Early patterns of infant attachment have been shown to be an important influence on adult social behavior. Animal studies suggest that patterns of early attachment influence brain development, contributing to permanent alterations in neural structure; however, there are no previous studies investigating whether differences in attachment style are associated with differences in brain structure in humans. In this study, we used Magnetic Resonance Imaging (MRI) and voxel-based morphometry (VBM) to examine for the first time the association between attachment style, affective loss (for example, death of a loved one) and gray matter volume in a healthy sample of adults (n = 32). Attachment style was assessed on two dimensions (anxious and avoidant) using the ECR-Revised questionnaire. High attachment-related anxiety was associated with decreased gray matter in the anterior temporal pole and increased gray matter in the left lateral orbital gyrus. A greater number of affective losses was associated with increased gray matter volume in the cerebellum; in this region, however, the impact of affective losses was significantly moderated by the level of attachment-related avoidance. These findings indicate that differences in attachment style are associated with differences in the neural structure of regions implicated in emotion regulation. It is hypothesized that early attachment experience may contribute to structural brain differences associated with attachment style in adulthood; furthermore, these findings point to a neuronal mechanism through which attachment style may mediate individual differences in responses to affective loss. © 2010 Wiley-Liss, Inc.

Attachment style, affective loss and gray matter volume: A voxel-based morphometry study / Benetti, S.; Mccrory, E.; Arulanantham, S.; De Sanctis, T.; Mcguire, P.; Mechelli, A.. - In: HUMAN BRAIN MAPPING. - ISSN 1065-9471. - 2010/31:10(2010), pp. 1482-1489. [10.1002/hbm.20954]

Attachment style, affective loss and gray matter volume: A voxel-based morphometry study

Benetti S.;
2010

Abstract

Early patterns of infant attachment have been shown to be an important influence on adult social behavior. Animal studies suggest that patterns of early attachment influence brain development, contributing to permanent alterations in neural structure; however, there are no previous studies investigating whether differences in attachment style are associated with differences in brain structure in humans. In this study, we used Magnetic Resonance Imaging (MRI) and voxel-based morphometry (VBM) to examine for the first time the association between attachment style, affective loss (for example, death of a loved one) and gray matter volume in a healthy sample of adults (n = 32). Attachment style was assessed on two dimensions (anxious and avoidant) using the ECR-Revised questionnaire. High attachment-related anxiety was associated with decreased gray matter in the anterior temporal pole and increased gray matter in the left lateral orbital gyrus. A greater number of affective losses was associated with increased gray matter volume in the cerebellum; in this region, however, the impact of affective losses was significantly moderated by the level of attachment-related avoidance. These findings indicate that differences in attachment style are associated with differences in the neural structure of regions implicated in emotion regulation. It is hypothesized that early attachment experience may contribute to structural brain differences associated with attachment style in adulthood; furthermore, these findings point to a neuronal mechanism through which attachment style may mediate individual differences in responses to affective loss. © 2010 Wiley-Liss, Inc.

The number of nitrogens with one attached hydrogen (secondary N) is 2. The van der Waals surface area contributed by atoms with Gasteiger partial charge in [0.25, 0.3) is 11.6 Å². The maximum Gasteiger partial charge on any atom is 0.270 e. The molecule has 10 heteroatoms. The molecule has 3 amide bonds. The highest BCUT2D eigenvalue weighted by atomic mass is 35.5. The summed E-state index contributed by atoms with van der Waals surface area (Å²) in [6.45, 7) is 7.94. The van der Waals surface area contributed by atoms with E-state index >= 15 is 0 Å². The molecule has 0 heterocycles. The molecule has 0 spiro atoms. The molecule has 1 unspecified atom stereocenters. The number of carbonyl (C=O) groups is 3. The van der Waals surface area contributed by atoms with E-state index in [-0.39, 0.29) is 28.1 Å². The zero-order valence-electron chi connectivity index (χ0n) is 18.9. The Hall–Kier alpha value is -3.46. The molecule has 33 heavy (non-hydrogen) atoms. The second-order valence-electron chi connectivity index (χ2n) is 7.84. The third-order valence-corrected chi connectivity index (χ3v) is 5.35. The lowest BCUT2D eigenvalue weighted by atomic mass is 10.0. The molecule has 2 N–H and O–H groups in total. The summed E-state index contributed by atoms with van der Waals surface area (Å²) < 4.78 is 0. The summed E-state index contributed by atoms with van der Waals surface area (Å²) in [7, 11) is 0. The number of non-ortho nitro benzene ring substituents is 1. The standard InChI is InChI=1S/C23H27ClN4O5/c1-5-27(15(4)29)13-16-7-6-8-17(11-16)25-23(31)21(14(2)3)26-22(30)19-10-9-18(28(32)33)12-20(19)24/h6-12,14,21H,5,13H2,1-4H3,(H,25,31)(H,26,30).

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Benetti, S.; Mccrory, E.; Arulanantham, S.; De Sanctis, T.; Mcguire, P.; Mechelli, A.
Attachment style, affective loss and gray matter volume: A voxel-based morphometry study / Benetti, S.; Mccrory, E.; Arulanantham, S.; De Sanctis, T.; Mcguire, P.; Mechelli, A.. - In: HUMAN BRAIN MAPPING. - ISSN 1065-9471. - 2010/31:10(2010), pp. 1482-1489. [10.1002/hbm.20954]
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Utilizza questo identificativo per citare o creare un link a questo documento: http://hdl.handle.net/11572/272040
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